The Week That Wasn't: Cancer in Space, AI Predicts Intelligence, Curing Blindness

Ellie Kincaid

Disclosures

January 03, 2020

You may have recently seen headlines about a project to send cancer cells to space, neural networks predicting kids' intelligence from MRI scans, and research about how the brain could integrate visual information from a prosthetic retina, making it possible to cure blindness. Here's why you didn't see these stories on Medscape Medical News.

Defy Gravity, Cure Cancer?

Biomedical engineer Joshua Chou, PhD, has a big plan for 2020: launch cancer cells into orbit for an experiment aboard the International Space Station. In previous research, his team at the University of Technology Sydney, in Australia, found that putting cancer cells in a microgravity environment "disabled" them, according to his account on the university website. His aim with the new experiment is to replicate those results in space and identify new drug targets.

Curing cancer is an admirable goal, and experiments in space capture the imagination, so it's clear why this story would attract attention. However, it's not clear that any of Chou's cancer research has been published in peer-reviewed journals, nor how this experiment in orbit would help scientists zero in on an anticancer drug target. Even with hints of a cancer-disabling mechanism, the hard work of drug development remains. There's not much substance to this story beyond the "gee-whiz" reaction, so we didn't think it warranted our readers' attention.

Neural Networks Predict Kids' Intelligence From MRI Scans

Is it possible to predict how intelligent someone is by using artificial intelligence and an MRI scan of the person's brain? Researchers from around the world participated in a competition to try. A team from the Skolkovo Institute of Science and Technology in Moscow, Russia, came in fourth place, according to an institutional press release, with their technique, which used ensemble methods based on deep-learning 3D networks.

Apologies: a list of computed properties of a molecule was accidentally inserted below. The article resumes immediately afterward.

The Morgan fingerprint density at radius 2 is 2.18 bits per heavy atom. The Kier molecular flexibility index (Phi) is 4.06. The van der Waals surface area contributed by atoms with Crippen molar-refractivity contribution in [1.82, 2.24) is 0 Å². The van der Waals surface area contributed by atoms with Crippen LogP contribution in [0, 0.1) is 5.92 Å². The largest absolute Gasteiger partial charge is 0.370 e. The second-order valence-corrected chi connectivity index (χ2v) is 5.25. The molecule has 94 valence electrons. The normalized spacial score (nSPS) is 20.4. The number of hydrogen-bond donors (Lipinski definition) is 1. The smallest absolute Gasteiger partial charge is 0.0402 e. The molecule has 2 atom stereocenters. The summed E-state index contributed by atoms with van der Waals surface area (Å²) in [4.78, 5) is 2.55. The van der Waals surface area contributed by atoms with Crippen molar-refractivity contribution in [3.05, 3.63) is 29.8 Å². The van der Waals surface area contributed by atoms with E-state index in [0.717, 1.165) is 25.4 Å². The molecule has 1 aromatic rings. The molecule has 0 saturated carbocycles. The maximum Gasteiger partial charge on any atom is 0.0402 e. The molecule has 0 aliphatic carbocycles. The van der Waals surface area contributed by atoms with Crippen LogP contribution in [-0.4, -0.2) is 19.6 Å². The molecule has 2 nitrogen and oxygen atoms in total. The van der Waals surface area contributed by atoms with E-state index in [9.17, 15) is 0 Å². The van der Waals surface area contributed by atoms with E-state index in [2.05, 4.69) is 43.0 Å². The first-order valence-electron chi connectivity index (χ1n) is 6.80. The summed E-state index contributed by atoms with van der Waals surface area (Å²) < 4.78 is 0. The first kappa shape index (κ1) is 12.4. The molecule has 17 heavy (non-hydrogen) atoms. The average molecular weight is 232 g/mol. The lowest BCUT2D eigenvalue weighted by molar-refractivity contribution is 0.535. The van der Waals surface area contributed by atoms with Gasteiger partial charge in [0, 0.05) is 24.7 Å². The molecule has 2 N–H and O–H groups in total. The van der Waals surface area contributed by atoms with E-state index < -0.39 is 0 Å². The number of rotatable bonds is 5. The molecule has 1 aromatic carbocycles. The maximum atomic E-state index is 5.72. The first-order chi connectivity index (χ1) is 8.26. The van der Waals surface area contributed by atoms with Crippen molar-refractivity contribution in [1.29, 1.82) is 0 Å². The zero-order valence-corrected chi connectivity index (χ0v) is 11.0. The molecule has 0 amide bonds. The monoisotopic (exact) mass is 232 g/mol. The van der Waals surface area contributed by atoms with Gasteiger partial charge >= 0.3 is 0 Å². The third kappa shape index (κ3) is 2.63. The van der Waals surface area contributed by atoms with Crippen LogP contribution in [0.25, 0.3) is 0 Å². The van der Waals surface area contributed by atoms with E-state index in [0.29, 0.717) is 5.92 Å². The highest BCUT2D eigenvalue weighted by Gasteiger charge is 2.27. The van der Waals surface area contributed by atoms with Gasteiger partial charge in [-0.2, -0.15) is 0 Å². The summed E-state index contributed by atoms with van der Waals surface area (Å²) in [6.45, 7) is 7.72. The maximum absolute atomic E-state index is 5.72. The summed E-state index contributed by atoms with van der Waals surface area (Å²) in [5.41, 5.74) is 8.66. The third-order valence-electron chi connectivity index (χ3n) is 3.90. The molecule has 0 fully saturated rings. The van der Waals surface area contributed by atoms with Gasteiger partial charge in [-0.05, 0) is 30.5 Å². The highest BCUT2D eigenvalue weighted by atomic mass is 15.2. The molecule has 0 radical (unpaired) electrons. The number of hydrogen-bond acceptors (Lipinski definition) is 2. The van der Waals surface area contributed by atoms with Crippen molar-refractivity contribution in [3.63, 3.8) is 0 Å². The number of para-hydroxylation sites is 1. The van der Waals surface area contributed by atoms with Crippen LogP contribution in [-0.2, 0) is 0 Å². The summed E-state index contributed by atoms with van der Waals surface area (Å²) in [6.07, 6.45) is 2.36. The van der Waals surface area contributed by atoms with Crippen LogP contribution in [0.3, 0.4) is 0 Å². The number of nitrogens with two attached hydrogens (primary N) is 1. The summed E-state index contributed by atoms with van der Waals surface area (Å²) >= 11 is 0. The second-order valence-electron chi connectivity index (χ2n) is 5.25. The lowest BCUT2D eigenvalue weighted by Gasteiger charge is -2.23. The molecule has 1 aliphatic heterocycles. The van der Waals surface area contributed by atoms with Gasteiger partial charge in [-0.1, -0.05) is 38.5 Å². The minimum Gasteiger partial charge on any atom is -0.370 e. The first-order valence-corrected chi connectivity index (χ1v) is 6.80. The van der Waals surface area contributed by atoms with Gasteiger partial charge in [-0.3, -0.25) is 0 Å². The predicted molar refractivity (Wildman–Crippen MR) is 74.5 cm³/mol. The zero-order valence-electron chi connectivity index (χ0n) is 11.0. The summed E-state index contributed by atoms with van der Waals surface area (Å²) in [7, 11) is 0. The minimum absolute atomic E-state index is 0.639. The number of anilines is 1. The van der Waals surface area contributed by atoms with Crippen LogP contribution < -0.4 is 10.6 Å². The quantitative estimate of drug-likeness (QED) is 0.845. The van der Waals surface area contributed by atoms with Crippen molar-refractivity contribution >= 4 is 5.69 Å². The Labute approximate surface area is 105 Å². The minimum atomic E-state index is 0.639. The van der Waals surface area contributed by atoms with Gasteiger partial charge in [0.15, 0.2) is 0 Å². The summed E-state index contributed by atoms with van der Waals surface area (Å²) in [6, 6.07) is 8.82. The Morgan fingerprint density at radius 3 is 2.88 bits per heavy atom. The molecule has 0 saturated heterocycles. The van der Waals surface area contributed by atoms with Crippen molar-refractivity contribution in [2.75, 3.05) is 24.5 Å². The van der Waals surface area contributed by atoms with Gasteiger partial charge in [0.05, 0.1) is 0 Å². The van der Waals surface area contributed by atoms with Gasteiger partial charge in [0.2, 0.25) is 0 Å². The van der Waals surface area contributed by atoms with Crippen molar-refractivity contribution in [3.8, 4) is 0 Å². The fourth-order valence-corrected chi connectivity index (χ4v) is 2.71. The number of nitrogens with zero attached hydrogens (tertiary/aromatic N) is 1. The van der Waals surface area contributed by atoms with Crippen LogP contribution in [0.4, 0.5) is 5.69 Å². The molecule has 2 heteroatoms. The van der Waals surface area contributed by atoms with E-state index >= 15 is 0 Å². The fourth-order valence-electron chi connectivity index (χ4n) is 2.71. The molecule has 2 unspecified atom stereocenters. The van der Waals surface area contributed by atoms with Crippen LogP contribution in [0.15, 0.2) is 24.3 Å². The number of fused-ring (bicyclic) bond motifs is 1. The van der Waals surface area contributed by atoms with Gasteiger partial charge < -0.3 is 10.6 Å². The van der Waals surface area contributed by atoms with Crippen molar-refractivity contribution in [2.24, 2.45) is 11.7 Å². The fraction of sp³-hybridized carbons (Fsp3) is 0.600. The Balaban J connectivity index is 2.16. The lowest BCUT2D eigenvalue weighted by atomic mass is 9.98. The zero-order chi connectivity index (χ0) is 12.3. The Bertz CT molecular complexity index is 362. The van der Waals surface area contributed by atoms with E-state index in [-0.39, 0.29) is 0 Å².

The contest relied on T1-weighted MRI scans and fluid intelligence scores collected from about 8500 children aged 9 to 10 who participated in the Adolescent Brain Cognitive Development Study, which its website describes as "the largest long-term study of brain development and child health in the United States." The intelligence-scoring competition appears to have been an academic exercise, rather than an attempt to develop a tool that would be useful to clinicians. Given that, as well as the questionable ethics of guessing kids' scores on cognitive tests from brain scans, we didn't want to give this research more promotion by covering it.

How a Retinal Prosthetic Could Work

An important question in vision restoration research is how the brain of a person with partial vision loss (such as occurs through macular degeneration) and a retinal prosthetic would respond to stimulation from the prosthetic and the remaining healthy retina at the same time. Research in rats published recently in Current Biology suggests that it's similar to how the brain responds to natural visual stimuli on different areas of the retina. The researchers write that their results "support the feasibility of restoring central vision in patients with age-related macular degeneration, where central prosthetic and peripheral natural vision should co-exist."

This type of basic research with rats is important in developing and understanding new technology to use in patient care. But this particular study doesn't bring to light new information that will help clinicians care for people with macular degeneration ― and is far from bringing a cure for blindness within reach ― so we didn't see the need to tell our readers about it.

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